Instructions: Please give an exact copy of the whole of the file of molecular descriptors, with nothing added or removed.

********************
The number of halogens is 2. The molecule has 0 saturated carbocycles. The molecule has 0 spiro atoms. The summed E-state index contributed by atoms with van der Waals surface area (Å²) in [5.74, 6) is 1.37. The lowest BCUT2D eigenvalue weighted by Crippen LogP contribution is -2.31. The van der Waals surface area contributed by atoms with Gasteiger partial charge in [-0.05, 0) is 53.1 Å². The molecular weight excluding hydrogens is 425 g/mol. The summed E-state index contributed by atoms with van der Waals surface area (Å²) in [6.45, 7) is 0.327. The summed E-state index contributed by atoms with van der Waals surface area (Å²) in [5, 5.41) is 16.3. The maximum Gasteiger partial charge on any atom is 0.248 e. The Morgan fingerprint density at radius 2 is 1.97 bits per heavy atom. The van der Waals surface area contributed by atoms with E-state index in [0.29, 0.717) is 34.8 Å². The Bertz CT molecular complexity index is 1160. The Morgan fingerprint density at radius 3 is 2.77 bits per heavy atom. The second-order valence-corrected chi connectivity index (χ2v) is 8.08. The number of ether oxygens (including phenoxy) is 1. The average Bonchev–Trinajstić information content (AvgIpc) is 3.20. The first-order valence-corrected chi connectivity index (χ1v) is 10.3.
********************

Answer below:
The number of halogens is 2. The molecule has 0 saturated carbocycles. The molecule has 0 spiro atoms. The summed E-state index contributed by atoms with van der Waals surface area (Å²) in [5.74, 6) is 1.37. The lowest BCUT2D eigenvalue weighted by Crippen LogP contribution is -2.31. The van der Waals surface area contributed by atoms with Gasteiger partial charge in [-0.05, 0) is 53.1 Å². The molecular weight excluding hydrogens is 425 g/mol. The summed E-state index contributed by atoms with van der Waals surface area (Å²) in [6.45, 7) is 0.327. The summed E-state index contributed by atoms with van der Waals surface area (Å²) in [5, 5.41) is 16.3. The maximum Gasteiger partial charge on any atom is 0.248 e. The Morgan fingerprint density at radius 2 is 1.97 bits per heavy atom. The van der Waals surface area contributed by atoms with E-state index in [0.29, 0.717) is 34.8 Å². The Bertz CT molecular complexity index is 1160. The Morgan fingerprint density at radius 3 is 2.77 bits per heavy atom. The second-order valence-corrected chi connectivity index (χ2v) is 8.08. The number of ether oxygens (including phenoxy) is 1. The average Bonchev–Trinajstić information content (AvgIpc) is 3.20. The first-order valence-corrected chi connectivity index (χ1v) is 10.3.